Roast chicken is a classic meal. There’s something so satisfying about your house smelling unbelievably good and the dinner tasting even better. I know now that roast chicken is easy enough to make for a weeknight meal, but truthfully I was always a little intimidated by it. Not only for the fact that I had to pull out the gizzards and liver, but I really wasn’t even sure where to begin. With a few helpful pointers, I was on my way to making one of my favorite meals.
- Thoroughly wash and pat dry the chicken, and season the inside and outside liberally with salt and pepper. Ensuring the chicken is dry will make for a brown and crisp skin.
- Add “stuffing” into the cavity of the chicken. I either add savory ingredients like celery, carrots, onion and garlic or fresh herbs and citrus. As the chicken cooks, the “stuffing” will infuse the bird from the inside out.
- I’ve tried rubbing softened butter or a homemade herb butter all over the chicken, but I found that to be challenging since most of the butter slid right off. Now, I melt the butter and brush directly onto the chicken and season with chopped fresh herbs on top.
- You can roast the chicken on top a bed of chopped potatoes, carrots, onion and other veggies. Veggies are a nice compliment with the roast chicken.
- I don’t have a rack, so my chicken isn’t elevated when cooking. You don’t need to use a rack, I simply cook my chicken in a roasting pan. Use the smallest roasting pan that will comfortably fit the chicken. If a larger pan is used, the juices in the pan may burn.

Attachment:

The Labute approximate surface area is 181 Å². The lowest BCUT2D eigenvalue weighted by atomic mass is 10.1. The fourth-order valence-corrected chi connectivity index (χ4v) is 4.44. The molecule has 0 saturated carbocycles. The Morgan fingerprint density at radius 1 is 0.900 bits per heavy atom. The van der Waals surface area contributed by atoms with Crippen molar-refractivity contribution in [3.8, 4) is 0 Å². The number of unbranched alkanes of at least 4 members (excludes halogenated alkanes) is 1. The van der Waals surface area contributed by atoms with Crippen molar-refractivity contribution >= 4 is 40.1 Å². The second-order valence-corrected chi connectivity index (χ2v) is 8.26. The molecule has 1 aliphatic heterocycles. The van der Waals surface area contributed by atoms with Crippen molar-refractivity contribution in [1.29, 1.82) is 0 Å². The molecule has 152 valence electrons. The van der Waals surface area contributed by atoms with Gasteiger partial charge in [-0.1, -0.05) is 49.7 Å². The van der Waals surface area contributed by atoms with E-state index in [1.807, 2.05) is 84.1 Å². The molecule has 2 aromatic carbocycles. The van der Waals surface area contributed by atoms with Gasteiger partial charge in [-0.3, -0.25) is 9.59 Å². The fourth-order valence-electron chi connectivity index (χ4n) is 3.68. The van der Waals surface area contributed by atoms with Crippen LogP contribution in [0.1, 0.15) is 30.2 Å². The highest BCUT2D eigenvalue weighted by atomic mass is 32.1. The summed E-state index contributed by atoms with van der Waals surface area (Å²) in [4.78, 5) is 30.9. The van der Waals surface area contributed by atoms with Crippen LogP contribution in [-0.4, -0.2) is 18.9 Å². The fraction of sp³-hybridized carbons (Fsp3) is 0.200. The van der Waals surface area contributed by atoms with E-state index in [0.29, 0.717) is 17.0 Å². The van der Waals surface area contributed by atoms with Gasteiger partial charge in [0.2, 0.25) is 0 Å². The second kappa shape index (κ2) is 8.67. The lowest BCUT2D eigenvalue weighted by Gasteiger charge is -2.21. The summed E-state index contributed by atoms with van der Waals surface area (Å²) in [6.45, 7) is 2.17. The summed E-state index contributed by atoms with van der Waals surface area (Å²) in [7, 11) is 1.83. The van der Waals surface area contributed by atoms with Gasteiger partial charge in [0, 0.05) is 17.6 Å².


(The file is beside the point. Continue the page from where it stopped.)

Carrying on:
- If roasting at a high temperature, the pan juices may begin to smoke. Add a little water or wine (red or white) to the pan to reduce the smoke.
- General rule of thumb is cooking chicken for 15 minutes per pound. The chicken is done when it registers 165 degrees in the thickest part of the thigh. Or you can cut between the breast and thigh to check that the juices run clear. If they are still pinkish, the chicken has not yet cooked all the way through.
I would love to hear your tips below. Do you brine your chicken first? How about adding a spice rub? Do you baste your chicken throughout cooking? What other tips would you add to the list.
- 1 whole chicken, gizzard and liver removed from cavity, rinsed and patted dry with paper towels
- Salt and pepper
- 1 lemon, quartered
- 1/4 large onion
- Half a head of garlic, cut in half (I left papery skin on)
- 6-8 springs thyme
- 3-4 springs rosemary
- 6 tablespoons butter, melted
- Optional: thyme and minced rosemary*
Preheat oven to 400 degrees and arrange rack in the lower third of the oven. Liberally salt and pepper the inside and outside of the chicken. Place chicken in roasting pan.
Add the lemon quarters (I usually squeeze my lemon into the cavity before adding), onion, garlic, fresh rosemary and thyme sprigs into the cavity. Truss (tie)legs with cooking twine and tuck wings under the bird.
Brush melted butter all over the chicken. *Optional: sprinkle thyme, fresh minced rosemary and/or sage on top of the melted butter.
Cook chicken until the temperature reaches 165 degrees in the thickest part of the thigh. Once chicken registers at 165 degrees, let cool on a cutting board and tent with foil. The chicken needs to rest to allow the juices to redistribute or else they will end up all over the cutting board. Let cool for 15 minutes, carve and serve.
Leftovers will keep in the refrigerator for up to 5 days or freeze leftovers for up to 3 months.
Recipe Source: ashleyspaige.com